Being a singer myself, one of the most enjoyable parts of Conclave, for me, has been the performances of the SigEp Chorus. Some would say that the chorus is a fun little addition to the Conclave, and not particularly important or even pertinent. I, however, disagree. There is a huge amount of symbolism in any choral singing, and in this group in particular, that is absolutely relevant to the mission of SigEp.

First of all, any chorus is a bringing together of different voices. Variety is a necessity. If there is uniformity, there is also limitation. The music is only complete if some voices take the high part, others the middle, and still others the low. It doesn't matter that the high voices can't reach the low notes, because the lower voices can, and vice versa. Each voice fills in a piece of the overall picture that others cannot. Only when different kinds of voices are brought together can the full range of the music be expressed.

Second, balance is crucial. If one voice is too strong and another is too weak, the harmony is lost. Each voice needs to listen to the other voices and adjust itself so each of the parts complements the others. Everyone has to be aware of those around them. Sometimes that means fading into the background, sometimes it means taking a more prominent role. But always, it means being aware of the strengths and weaknesses of those around, and either helping or compensating for them. 

Third, everyone has to pay attention to the leader. There are times when members can - and should - make suggestions, and every member makes a contribution. But unless there is a single leader taking those suggestions into account and making a final decision, the voices pull apart and confusion reigns. The beauty is drawn forth when there is a single leader setting the pace and establishing unity. 

And finally, an aspect that is somewhat unique to the SigEp Chorus: these voices take what they have learned and practiced with other groups and other singers, and learn to apply it in this group. The songs they perform here, each has performed in other places, amidst other voices. But no two groups perform any piece exactly the same way. They must adapt their usual styles to find a common style that works for everyone. They must let go of the familiar and be open-minded enough to try a different way of doing things. They bring their different experiences together and form a unified whole by choosing the best parts of each contributor and finding what works best in this unique circumstance.

There have been scientific studies showing that choral singing creates a physical unity among the singers: they breathe in rhythm, even their hearts begin to beat in a single rhythm (The Scientist, July 2013). Anyone who has sung in a chorus - particularly a very good chorus - knows that mystical feeling when everyone seems to be in perfect sync, as if they are reading each other's minds. They are perfectly attuned to each other singer and to the leader, and they work together as a single, unified whole.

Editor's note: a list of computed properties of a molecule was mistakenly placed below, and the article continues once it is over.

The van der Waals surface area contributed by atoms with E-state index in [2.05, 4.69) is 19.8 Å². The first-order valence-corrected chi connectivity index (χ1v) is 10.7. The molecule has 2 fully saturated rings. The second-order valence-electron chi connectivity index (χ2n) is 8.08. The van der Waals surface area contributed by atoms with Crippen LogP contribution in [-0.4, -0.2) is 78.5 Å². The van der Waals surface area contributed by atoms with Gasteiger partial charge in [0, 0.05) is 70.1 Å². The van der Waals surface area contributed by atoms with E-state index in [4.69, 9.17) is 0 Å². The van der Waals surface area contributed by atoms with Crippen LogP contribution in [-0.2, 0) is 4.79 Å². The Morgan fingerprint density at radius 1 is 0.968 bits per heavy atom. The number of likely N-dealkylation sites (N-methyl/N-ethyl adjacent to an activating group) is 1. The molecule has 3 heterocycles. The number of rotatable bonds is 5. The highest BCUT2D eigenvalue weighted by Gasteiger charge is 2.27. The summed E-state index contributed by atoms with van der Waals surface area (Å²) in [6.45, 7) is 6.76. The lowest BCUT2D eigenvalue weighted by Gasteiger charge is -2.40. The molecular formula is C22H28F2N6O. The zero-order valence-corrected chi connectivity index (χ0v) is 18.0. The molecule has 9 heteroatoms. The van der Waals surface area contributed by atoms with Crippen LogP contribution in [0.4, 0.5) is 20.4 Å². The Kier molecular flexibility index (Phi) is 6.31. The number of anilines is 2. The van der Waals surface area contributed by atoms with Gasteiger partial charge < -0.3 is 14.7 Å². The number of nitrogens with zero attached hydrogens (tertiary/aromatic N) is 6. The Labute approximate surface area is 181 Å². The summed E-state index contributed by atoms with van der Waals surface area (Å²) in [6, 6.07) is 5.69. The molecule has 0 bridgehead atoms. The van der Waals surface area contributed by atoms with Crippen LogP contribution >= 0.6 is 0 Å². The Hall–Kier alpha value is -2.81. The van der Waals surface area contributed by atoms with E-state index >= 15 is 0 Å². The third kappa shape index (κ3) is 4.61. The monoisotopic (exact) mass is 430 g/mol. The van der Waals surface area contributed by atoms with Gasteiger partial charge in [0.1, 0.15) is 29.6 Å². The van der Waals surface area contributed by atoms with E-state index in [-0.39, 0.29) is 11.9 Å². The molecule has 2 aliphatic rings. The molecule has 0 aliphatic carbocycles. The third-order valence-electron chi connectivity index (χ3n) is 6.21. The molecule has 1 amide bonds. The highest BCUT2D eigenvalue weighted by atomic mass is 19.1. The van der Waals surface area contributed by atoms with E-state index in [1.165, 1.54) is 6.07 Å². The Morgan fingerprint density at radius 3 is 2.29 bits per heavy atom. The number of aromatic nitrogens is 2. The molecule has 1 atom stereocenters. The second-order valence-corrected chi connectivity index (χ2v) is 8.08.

So what better analogy of the workings of an organization like SigEp than that of members of a chorus working together? Brothers come from many geographic locations and walks of life. They each bring their own unique set of skills and experiences. All brothers need to contribute, and if some do all the work and others just coast, there is no balance, and the chapter - or the national fraternity - suffers. Yet if they work together, the strengths of one member can offset - or better yet, teach - the weaknesses of another. Although there are many voices, there needs to be a single point of leadership, whether it be an individual or a small group, or consensus will never be reached. The leader must take input from the membership, but must then make a decisive choice.

At the national level, SigEp takes the unique styles and experiences of each chapter, all with a common mission yet with their own methods of achieving that mission, and melds them into a single, cohesive whole, weighing the different variations and choosing the best combination of all the varied experiences and practices of the member chapters. There are many individual SigEp brothers, many individual SigEp chapters, many individual SigEp regions, but when they combine as a national whole, their hearts beat as one.

Friday, August 14, 2015

SigEp Style

One of my favorite quotes from the Harry Potter books is from the scene in The Order of the Phoenix where Dumbledore is about to be seized by the Ministry of Magic and thrown in Azkaban, the wizarding prison, and he escapes by grabbing the tail of his phoenix and vanishing into thin air. One of the portraits on the wall comments, "You know, Minister, I disagree with Dumbledore on several points, but you can't deny he's got style."

After attending yesterday evening's "Balanced Man Celebration" at the Grand Ole Opry, I have to say the same about SigEp: You may disagree with them on some points, but you can't deny they've got style.